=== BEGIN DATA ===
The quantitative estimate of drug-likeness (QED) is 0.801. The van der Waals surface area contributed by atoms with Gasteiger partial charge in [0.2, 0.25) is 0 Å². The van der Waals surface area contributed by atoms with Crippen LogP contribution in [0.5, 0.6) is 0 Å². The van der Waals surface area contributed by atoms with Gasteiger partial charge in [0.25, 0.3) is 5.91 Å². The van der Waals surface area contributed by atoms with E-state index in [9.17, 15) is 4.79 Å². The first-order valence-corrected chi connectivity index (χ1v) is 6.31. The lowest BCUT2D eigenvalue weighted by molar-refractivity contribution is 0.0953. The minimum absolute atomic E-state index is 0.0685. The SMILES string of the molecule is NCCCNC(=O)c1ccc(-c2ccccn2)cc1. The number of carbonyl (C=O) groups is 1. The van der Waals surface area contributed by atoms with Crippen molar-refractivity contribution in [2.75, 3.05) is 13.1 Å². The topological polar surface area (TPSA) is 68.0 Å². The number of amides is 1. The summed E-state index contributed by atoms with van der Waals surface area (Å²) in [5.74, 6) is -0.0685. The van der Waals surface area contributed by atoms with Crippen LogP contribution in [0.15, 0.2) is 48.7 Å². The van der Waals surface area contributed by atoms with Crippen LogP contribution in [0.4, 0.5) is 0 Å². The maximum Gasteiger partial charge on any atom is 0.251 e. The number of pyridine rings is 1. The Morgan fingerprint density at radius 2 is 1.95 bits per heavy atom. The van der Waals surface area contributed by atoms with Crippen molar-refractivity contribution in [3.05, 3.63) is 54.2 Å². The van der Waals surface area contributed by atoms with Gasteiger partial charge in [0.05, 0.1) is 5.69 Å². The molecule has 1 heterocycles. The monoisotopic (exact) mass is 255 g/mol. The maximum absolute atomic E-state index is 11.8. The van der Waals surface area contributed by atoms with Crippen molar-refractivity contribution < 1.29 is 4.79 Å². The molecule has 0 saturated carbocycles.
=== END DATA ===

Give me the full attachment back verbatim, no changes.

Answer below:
The quantitative estimate of drug-likeness (QED) is 0.801. The van der Waals surface area contributed by atoms with Gasteiger partial charge in [0.2, 0.25) is 0 Å². The van der Waals surface area contributed by atoms with Crippen LogP contribution in [0.5, 0.6) is 0 Å². The van der Waals surface area contributed by atoms with Gasteiger partial charge in [0.25, 0.3) is 5.91 Å². The van der Waals surface area contributed by atoms with E-state index in [9.17, 15) is 4.79 Å². The first-order valence-corrected chi connectivity index (χ1v) is 6.31. The lowest BCUT2D eigenvalue weighted by molar-refractivity contribution is 0.0953. The minimum absolute atomic E-state index is 0.0685. The SMILES string of the molecule is NCCCNC(=O)c1ccc(-c2ccccn2)cc1. The number of carbonyl (C=O) groups is 1. The van der Waals surface area contributed by atoms with Crippen molar-refractivity contribution in [2.75, 3.05) is 13.1 Å². The topological polar surface area (TPSA) is 68.0 Å². The number of amides is 1. The summed E-state index contributed by atoms with van der Waals surface area (Å²) in [5.74, 6) is -0.0685. The van der Waals surface area contributed by atoms with Crippen LogP contribution in [0.15, 0.2) is 48.7 Å². The van der Waals surface area contributed by atoms with Crippen LogP contribution in [0.4, 0.5) is 0 Å². The maximum Gasteiger partial charge on any atom is 0.251 e. The number of pyridine rings is 1. The Morgan fingerprint density at radius 2 is 1.95 bits per heavy atom. The van der Waals surface area contributed by atoms with Crippen molar-refractivity contribution in [3.05, 3.63) is 54.2 Å². The van der Waals surface area contributed by atoms with Gasteiger partial charge in [0.05, 0.1) is 5.69 Å². The molecule has 1 heterocycles. The monoisotopic (exact) mass is 255 g/mol. The maximum absolute atomic E-state index is 11.8. The van der Waals surface area contributed by atoms with Crippen molar-refractivity contribution < 1.29 is 4.79 Å². The molecule has 0 saturated carbocycles.